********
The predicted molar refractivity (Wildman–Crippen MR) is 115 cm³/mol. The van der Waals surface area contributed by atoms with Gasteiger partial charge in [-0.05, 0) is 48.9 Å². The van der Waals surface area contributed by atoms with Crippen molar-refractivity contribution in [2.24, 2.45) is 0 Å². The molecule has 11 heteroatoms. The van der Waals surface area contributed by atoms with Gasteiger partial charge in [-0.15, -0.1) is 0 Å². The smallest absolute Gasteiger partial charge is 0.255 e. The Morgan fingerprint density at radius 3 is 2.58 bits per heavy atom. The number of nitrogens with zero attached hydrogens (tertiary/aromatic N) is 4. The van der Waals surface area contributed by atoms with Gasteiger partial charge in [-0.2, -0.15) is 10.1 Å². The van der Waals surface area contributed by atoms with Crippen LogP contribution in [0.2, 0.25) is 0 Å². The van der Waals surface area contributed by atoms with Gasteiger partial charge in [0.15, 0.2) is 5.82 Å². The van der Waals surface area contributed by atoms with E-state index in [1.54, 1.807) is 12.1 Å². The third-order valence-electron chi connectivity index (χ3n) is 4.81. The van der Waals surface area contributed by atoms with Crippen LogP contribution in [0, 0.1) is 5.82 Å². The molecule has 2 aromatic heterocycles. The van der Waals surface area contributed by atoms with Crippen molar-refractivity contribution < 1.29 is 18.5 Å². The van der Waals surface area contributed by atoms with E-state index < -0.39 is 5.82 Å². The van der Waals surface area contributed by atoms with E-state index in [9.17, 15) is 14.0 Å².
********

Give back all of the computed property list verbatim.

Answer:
The predicted molar refractivity (Wildman–Crippen MR) is 115 cm³/mol. The van der Waals surface area contributed by atoms with Gasteiger partial charge in [-0.05, 0) is 48.9 Å². The van der Waals surface area contributed by atoms with Crippen molar-refractivity contribution in [2.24, 2.45) is 0 Å². The molecule has 11 heteroatoms. The van der Waals surface area contributed by atoms with Gasteiger partial charge in [-0.15, -0.1) is 0 Å². The smallest absolute Gasteiger partial charge is 0.255 e. The Morgan fingerprint density at radius 3 is 2.58 bits per heavy atom. The number of nitrogens with zero attached hydrogens (tertiary/aromatic N) is 4. The van der Waals surface area contributed by atoms with Gasteiger partial charge in [-0.2, -0.15) is 10.1 Å². The van der Waals surface area contributed by atoms with Crippen LogP contribution in [0.2, 0.25) is 0 Å². The van der Waals surface area contributed by atoms with Gasteiger partial charge in [0.15, 0.2) is 5.82 Å². The van der Waals surface area contributed by atoms with E-state index in [1.54, 1.807) is 12.1 Å². The third-order valence-electron chi connectivity index (χ3n) is 4.81. The van der Waals surface area contributed by atoms with Crippen LogP contribution in [0, 0.1) is 5.82 Å². The molecule has 2 aromatic heterocycles. The van der Waals surface area contributed by atoms with Crippen molar-refractivity contribution < 1.29 is 18.5 Å². The van der Waals surface area contributed by atoms with E-state index < -0.39 is 5.82 Å². The van der Waals surface area contributed by atoms with E-state index in [9.17, 15) is 14.0 Å².